I would also avoid bread with your dog. Bread has gluten and wheat which can cause inflammatory conditions within the digestive system. It’s usually not harmful but it often times doesn’t leave your best friend feeling well after consumption.

Cranberry Sauce

If you are into homemade dishes, most cranberry sauce recipes call for cranberries and oranges. Both fruits are safe for your dog. We would encourage you to set these aside and feed them without the added sugars.

AVOID: Sugar. This dish most often has added sugars to balance the tart, sour cranberries. Sugar has been linked to all chronic metabolic diseases and has been known to initiate cancer growth. 

The Bird

Let’s talk pre-cooked bird and post-cooked bird. Turkey is definitely a suitable protein for both cats and dogs. Our pets most often do best with raw, uncooked turkey as their digestive system is set up to utilize the nutrients and amino acids from the raw form. Once the turkey is cooked, you can also feed cooked pieces of the turkey meat while avoiding the skin and bones (see the avoid mentions below).

If you purchase a whole bird from a reputable source, they often include the necks, gizzards, heart, liver, and sometimes feet within the cavity. These parts are often used in making a delicious homemade gravy or bone broth. Any of these parts un-cooked can be fed as is to your cat or dog. However, once cooked, I would only feed the organ meats chopped up and in small amounts, storing the remaining amount in your refrigerator. Organ meats are great sources of amino acids such as taurine, as well as trace vitamins and minerals. The longer the organ meats are cooked, they more deficient in nutrients they become. We prefer and suggest raw but, let’s face it, some animals are just finicky and prefer you to make them a home-cooked meal.

AVOID: It is best to avoid giving any part of the cooked bird (other than muscle meat) to your pet. The skin is often fatty which could lead to an acute pancreatitis attack, vomiting, and diarrhea. The cooked bones are not digestible and could cause harm to the intestinal tract from getting stuck or perforating the gastrointestinal tract wall. If you are the ambitious type and make gravy from your drippings I would also avoid this for your dog and cat because of the added fat. Better tp be safe than sorry.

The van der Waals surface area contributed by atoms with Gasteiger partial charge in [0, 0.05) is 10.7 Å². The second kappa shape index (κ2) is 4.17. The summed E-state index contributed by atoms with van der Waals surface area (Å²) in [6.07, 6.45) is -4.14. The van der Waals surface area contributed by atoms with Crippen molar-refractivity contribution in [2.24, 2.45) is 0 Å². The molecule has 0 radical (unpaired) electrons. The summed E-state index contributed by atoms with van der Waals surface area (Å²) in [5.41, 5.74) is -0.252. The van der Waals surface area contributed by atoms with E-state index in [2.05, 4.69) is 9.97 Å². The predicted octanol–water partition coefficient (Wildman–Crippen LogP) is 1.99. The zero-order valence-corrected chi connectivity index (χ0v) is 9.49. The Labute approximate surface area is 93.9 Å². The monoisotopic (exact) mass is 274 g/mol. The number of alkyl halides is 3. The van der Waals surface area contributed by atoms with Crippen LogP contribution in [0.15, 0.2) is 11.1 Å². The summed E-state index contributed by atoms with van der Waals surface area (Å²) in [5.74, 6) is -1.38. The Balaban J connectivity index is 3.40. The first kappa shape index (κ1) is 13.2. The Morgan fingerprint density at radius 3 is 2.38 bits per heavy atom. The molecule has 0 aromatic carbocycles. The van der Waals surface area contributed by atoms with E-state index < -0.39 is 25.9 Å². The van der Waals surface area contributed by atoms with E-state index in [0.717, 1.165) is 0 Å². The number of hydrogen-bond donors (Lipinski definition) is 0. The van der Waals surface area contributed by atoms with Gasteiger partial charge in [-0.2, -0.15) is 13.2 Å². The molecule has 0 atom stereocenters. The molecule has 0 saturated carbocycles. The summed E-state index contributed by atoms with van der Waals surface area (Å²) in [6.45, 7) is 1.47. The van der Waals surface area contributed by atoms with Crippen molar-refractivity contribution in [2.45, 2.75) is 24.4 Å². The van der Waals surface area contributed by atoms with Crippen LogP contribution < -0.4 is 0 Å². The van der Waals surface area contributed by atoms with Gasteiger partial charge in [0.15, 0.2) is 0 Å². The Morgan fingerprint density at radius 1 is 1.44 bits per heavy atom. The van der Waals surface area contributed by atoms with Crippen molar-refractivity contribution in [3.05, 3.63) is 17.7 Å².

Pumpkin Pie

Pumpkin is one of the best items to have in your house for your cat or dog. Pumpkin is full of vitamins and minerals that support their health. It is low protein, low fat, high fiber to help support your pet's digestion. If making a pie from scratch, dogs are willing to eat the flesh, skin, and pureed types from this hardy winter squash. Cats often like their pureed pumpkin hidden in canned or raw food. If you take the easy way out and purchase canned pumpkin, it is best to avoid the pumpkin pie filling as it has additional spices that may not agree with your pets delicate digestive tract. To read more about the health benefits of pumpkin, click here.

AVOID: Pumpkin pie filling could upset your dog's gastrointestinal system because of the added spices. The pie crust could also add inflammation to the intestines as flour or wheat products could increase inflammation or acid reflux. Plus if the crust is homemade with lard, it may cause extra stress on the pancreas.

Additional items that might be around the house or on the table within your pets reach that you should avoid are: chocolate candies, sugary desserts, bread dough, alcohol & beer, potato skins, raisins, grapes, walnuts, macadamia nuts, nutmeg, cinnamon, sweeteners with xylitol, and ham bones. 

Here’s the tricky part… is your family, both immediate and extended, on board with what to feed and not feed your dog during the holiday party? If there is someone in the family that doesn’t adhere to the table feeding rules, then it might be best to remove your pet from dinner hour. This might be a good time to crate them in a room away from family or feed them that raw turkey neck to keep them busy. This can also reduce the stress on the hostess and avoid any late-night emergency clinic trips from your cat or dog becoming ill. We always recommend having activated charcoal at home for that just in case moment that your dog did happen to eat something they shouldn’t have. 

From our holiday dinner to yours… have a fun, safe, happy holiday.